Step Zero: New Qualitative Assessment Allowed for Assessing Goodwill
A Global Reach with a Local Perspective 2012 DECOSIMO ACCOUNTING SEMINAR www.decosimo.comStep Zero: New Qualitative Assessment Allowed for Assessing GoodwillSHANNON FARR, CPA, ABV, CFFValuation Manager, Decosimo Advisory Services
Who? Where? Why? What? When?Who? The Financial Accounting Standards Board (FASB)What? Accounting Standards Update No. 2011-08, Testing Goodwill for ImpairmentWhen? Issued September 2011, effective for annual and interim goodwill impairment tests performed for fiscal years beginning after December 15, 2011Where? All entities, both public and nonpublic, that have goodwill reported in their financial statementsWhy? To address concerns “about the cost and complexity of performing the first step of the two-step goodwill impairment test required under ASC Topic 350”
An entity now has the option to firstassess qualitative factors todetermine whether the “existence ofevents or circumstances leads to adetermination that it is more likelythan not that the fair value of areporting unit is less than its carryingamount.”
The Step-Zero Impairment Assessment Qualitative factors for management to consider prior to the performance of the two-step impairment test include the following: Macroeconomic conditions Industry conditions Cost factors Overall financial performance Entity-specific events
The Step-Zero Impairment Assessment – cont’d If qualitative assessment indicates that “it is more likely than not” that the fair value of a reporting unit is less than its carrying amount, the entity is required to proceed to Step 1 of the goodwill impairment test (“More likely than not” is defined as “a likelihood of more than 50 percent”)
Macroeconomic Conditions A deterioration in general economic conditions Limitations on accessing capital Fluctuations in foreign exchange rates Other developments in equity and credit markets
National Economic ConditionsAccording to Decosimo’s National Economic Conditions: In November 2011, the FOMC predicted that real GDP growth would have a central tendency between 1.6% and 1.7%, between 2.5% and 2.9%, and between 3.0% and 3.5% during 2011, 2012, and 2013, respectively. In its longer run projection, the FOMC predicted that real GDP growth would have a central tendency between 2.4% and 2.7% (consistent with its previous longer-run projection). The third quarter Philadelphia Federal Reserve Survey of Professional Forecasters (the “Philly Survey”) predicts real GDP growth of 1.6%, 1.8%, 1.9%, and 2.1% (SAAR) for the fourth quarter of 2011 and the first, second and third quarters of 2012, respectively. The Philly Survey further predicts annual GDP growth of 2.0%, 2.1% during 2011 and 2012, respectively. The September Wall Street Journal Survey of Economic Forecasters (the “WSJ Survey”) predicts growth rates of 2.1%, 2.1%, 2.4%, and 2.6% (SAAR), for the fourth quarter of 2011 and the first, second, and third quarters of 2012, respectively. The WSJ Survey projects GDP will experience annual growth rates of 1.5% and 2.4% in 2011 and 2012, respectively.
Other Economic Resources TENNESSEE BUSINESS AND ECONOMIC OUTLOOK, Center for Business and Economic Research, College of Business Administration, The University of Tennessee, Knoxville, Tennessee Federal Reserve (various information available at www.federalreserve.gov) U.S. Department of Commerce, Bureau of Economic Analysis U.S. Census Bureau Local Chamber of Commerce websites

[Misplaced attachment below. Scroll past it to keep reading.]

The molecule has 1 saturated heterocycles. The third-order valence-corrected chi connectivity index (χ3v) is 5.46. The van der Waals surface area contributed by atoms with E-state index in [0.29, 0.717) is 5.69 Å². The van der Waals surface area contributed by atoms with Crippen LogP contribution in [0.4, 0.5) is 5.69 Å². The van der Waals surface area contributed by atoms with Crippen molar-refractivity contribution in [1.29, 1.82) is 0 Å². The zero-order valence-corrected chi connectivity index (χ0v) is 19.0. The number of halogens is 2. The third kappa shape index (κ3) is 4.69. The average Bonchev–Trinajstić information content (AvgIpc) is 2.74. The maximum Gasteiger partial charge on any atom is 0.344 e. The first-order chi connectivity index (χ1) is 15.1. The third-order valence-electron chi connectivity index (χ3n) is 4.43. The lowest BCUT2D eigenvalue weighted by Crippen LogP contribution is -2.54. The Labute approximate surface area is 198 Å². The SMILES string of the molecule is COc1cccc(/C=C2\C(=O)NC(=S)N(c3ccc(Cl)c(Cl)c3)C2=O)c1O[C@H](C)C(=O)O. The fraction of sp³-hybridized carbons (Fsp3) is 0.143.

Industry Conditions a deterioration in the market in which an entity operates increased competition a decline in market-dependent multiples or metrics (absolute or relative) change in the market for the entity’s products or services a regulatory or political development
Entity-Specific Events changes in management or key personnel changes in strategy or customers contemplation of bankruptcy litigation issues, etc.
Realistic Assessment of the Effects of a Change in Strategy?
Other Relevant Events and Circumstances toConsider A change in the composition or carrying amount of a RU’s net assets An expectation of selling or disposing all, or a portion of a reporting unit If applicable, a sustained decrease in share price (absolute or relative)
Reaching a ConclusionThe desired result of the qualitative assessment is to reach a conclusion as to whether it is more likely than not that the fair value of a reporting unit is less than its carrying amount.To what extent could each of the adverse events or circumstances identified affect the reporting unit’s fair value or the carrying value of its net assets?
The End ResultIf after assessing the totality of events and circumstances described, an entity decides “it is not more likely than not” that the fair value of a RU is less than its carrying amount, then the first and second steps of the goodwill impairment test are unnecessary
Take Aways Qualitative assessment ≠ no assessment Document, document, document Many free resources are available to aid in the assessment Decosimo advisors can help you research industry trends, transaction multiples and guideline public company multiples If a goodwill impairment test is necessary, Decosimo provides that service (for our audit clients, we will be glad to refer you to an independent firm)
Shannon FarrCPA, ABV, CFFValuation Manager | email@example.comShannon Farr is a valuation manager with more than 15 yearsof accounting experience. Her practice has focused onbusiness valuation and litigation since 2004. She is accreditedin business valuation (ABV) and also certified in financialforensics (CFF). Shannon performs fair value for financialreporting valuations to be used in purchase price allocationsand goodwill impairment testing. Her litigation supportexperience has been used in numerous marital dissolutioncases as well as contract and shareholder disputes. Shannonprovides expert witness testimony, as well as serving the courtas Special Master.